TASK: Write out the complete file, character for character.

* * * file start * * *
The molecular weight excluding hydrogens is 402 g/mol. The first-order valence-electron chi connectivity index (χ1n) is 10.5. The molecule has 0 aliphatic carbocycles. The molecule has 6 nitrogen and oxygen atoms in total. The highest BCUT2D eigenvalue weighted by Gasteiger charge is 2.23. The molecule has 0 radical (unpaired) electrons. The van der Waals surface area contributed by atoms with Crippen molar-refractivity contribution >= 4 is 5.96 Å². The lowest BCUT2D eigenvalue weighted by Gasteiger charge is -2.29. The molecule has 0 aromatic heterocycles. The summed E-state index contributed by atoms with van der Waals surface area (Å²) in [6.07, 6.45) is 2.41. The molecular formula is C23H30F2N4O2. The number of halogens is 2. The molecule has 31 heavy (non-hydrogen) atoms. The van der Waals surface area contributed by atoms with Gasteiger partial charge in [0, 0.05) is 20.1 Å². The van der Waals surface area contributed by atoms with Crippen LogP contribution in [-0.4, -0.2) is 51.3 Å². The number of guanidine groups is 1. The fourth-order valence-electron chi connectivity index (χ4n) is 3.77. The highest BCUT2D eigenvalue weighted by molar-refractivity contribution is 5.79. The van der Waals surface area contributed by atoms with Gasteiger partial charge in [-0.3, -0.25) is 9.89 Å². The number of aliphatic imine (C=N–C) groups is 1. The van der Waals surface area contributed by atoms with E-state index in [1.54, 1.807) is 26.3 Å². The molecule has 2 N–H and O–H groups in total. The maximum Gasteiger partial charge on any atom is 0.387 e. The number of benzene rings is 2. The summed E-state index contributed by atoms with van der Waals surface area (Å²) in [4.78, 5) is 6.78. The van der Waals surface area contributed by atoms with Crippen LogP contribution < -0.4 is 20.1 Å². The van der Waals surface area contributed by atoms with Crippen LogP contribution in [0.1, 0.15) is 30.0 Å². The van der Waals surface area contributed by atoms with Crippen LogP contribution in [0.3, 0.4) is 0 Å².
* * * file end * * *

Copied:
The molecular weight excluding hydrogens is 402 g/mol. The first-order valence-electron chi connectivity index (χ1n) is 10.5. The molecule has 0 aliphatic carbocycles. The molecule has 6 nitrogen and oxygen atoms in total. The highest BCUT2D eigenvalue weighted by Gasteiger charge is 2.23. The molecule has 0 radical (unpaired) electrons. The van der Waals surface area contributed by atoms with Crippen molar-refractivity contribution >= 4 is 5.96 Å². The lowest BCUT2D eigenvalue weighted by Gasteiger charge is -2.29. The molecule has 0 aromatic heterocycles. The summed E-state index contributed by atoms with van der Waals surface area (Å²) in [6.07, 6.45) is 2.41. The molecular formula is C23H30F2N4O2. The number of halogens is 2. The molecule has 31 heavy (non-hydrogen) atoms. The van der Waals surface area contributed by atoms with Gasteiger partial charge in [0, 0.05) is 20.1 Å². The van der Waals surface area contributed by atoms with Crippen LogP contribution in [-0.4, -0.2) is 51.3 Å². The number of guanidine groups is 1. The fourth-order valence-electron chi connectivity index (χ4n) is 3.77. The highest BCUT2D eigenvalue weighted by molar-refractivity contribution is 5.79. The van der Waals surface area contributed by atoms with Gasteiger partial charge in [-0.3, -0.25) is 9.89 Å². The number of aliphatic imine (C=N–C) groups is 1. The van der Waals surface area contributed by atoms with E-state index in [1.54, 1.807) is 26.3 Å². The molecule has 2 N–H and O–H groups in total. The maximum Gasteiger partial charge on any atom is 0.387 e. The number of benzene rings is 2. The summed E-state index contributed by atoms with van der Waals surface area (Å²) in [4.78, 5) is 6.78. The van der Waals surface area contributed by atoms with Crippen LogP contribution < -0.4 is 20.1 Å². The van der Waals surface area contributed by atoms with Crippen LogP contribution in [0.1, 0.15) is 30.0 Å². The van der Waals surface area contributed by atoms with Crippen LogP contribution in [0.3, 0.4) is 0 Å².